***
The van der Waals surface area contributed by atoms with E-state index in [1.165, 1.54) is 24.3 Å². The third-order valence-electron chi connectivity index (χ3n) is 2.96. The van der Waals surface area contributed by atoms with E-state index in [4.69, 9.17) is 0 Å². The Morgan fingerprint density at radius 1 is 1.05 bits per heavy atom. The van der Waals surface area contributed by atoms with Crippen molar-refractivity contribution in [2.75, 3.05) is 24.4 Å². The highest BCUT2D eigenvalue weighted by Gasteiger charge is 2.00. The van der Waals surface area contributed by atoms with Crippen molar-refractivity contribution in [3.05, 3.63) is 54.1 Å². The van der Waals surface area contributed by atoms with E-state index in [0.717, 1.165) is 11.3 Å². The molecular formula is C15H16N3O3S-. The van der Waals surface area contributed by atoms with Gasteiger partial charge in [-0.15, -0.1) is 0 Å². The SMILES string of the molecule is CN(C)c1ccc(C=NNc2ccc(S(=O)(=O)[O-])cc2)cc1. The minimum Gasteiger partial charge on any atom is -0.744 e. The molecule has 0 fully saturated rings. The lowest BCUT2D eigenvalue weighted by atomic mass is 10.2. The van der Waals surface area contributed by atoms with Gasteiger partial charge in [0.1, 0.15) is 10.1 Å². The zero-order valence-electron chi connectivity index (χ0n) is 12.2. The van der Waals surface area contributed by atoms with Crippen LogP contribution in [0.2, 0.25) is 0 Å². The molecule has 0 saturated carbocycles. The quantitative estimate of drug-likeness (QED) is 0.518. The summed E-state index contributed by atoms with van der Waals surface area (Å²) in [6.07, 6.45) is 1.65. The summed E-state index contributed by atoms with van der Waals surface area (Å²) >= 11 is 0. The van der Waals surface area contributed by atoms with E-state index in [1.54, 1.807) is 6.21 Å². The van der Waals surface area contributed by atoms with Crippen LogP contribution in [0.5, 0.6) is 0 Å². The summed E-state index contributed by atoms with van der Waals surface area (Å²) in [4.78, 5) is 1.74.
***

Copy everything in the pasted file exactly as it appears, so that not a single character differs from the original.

The van der Waals surface area contributed by atoms with E-state index in [1.165, 1.54) is 24.3 Å². The third-order valence-electron chi connectivity index (χ3n) is 2.96. The van der Waals surface area contributed by atoms with E-state index in [4.69, 9.17) is 0 Å². The Morgan fingerprint density at radius 1 is 1.05 bits per heavy atom. The van der Waals surface area contributed by atoms with Crippen molar-refractivity contribution in [2.75, 3.05) is 24.4 Å². The highest BCUT2D eigenvalue weighted by Gasteiger charge is 2.00. The van der Waals surface area contributed by atoms with Crippen molar-refractivity contribution in [3.05, 3.63) is 54.1 Å². The van der Waals surface area contributed by atoms with E-state index in [0.717, 1.165) is 11.3 Å². The molecular formula is C15H16N3O3S-. The van der Waals surface area contributed by atoms with Gasteiger partial charge in [-0.15, -0.1) is 0 Å². The SMILES string of the molecule is CN(C)c1ccc(C=NNc2ccc(S(=O)(=O)[O-])cc2)cc1. The minimum Gasteiger partial charge on any atom is -0.744 e. The molecule has 0 fully saturated rings. The lowest BCUT2D eigenvalue weighted by atomic mass is 10.2. The van der Waals surface area contributed by atoms with Gasteiger partial charge in [0.1, 0.15) is 10.1 Å². The zero-order valence-electron chi connectivity index (χ0n) is 12.2. The van der Waals surface area contributed by atoms with Crippen LogP contribution in [0.2, 0.25) is 0 Å². The molecule has 0 saturated carbocycles. The quantitative estimate of drug-likeness (QED) is 0.518. The summed E-state index contributed by atoms with van der Waals surface area (Å²) in [6.07, 6.45) is 1.65. The summed E-state index contributed by atoms with van der Waals surface area (Å²) >= 11 is 0. The van der Waals surface area contributed by atoms with E-state index in [1.54, 1.807) is 6.21 Å². The van der Waals surface area contributed by atoms with Crippen LogP contribution in [0.5, 0.6) is 0 Å². The summed E-state index contributed by atoms with van der Waals surface area (Å²) in [4.78, 5) is 1.74.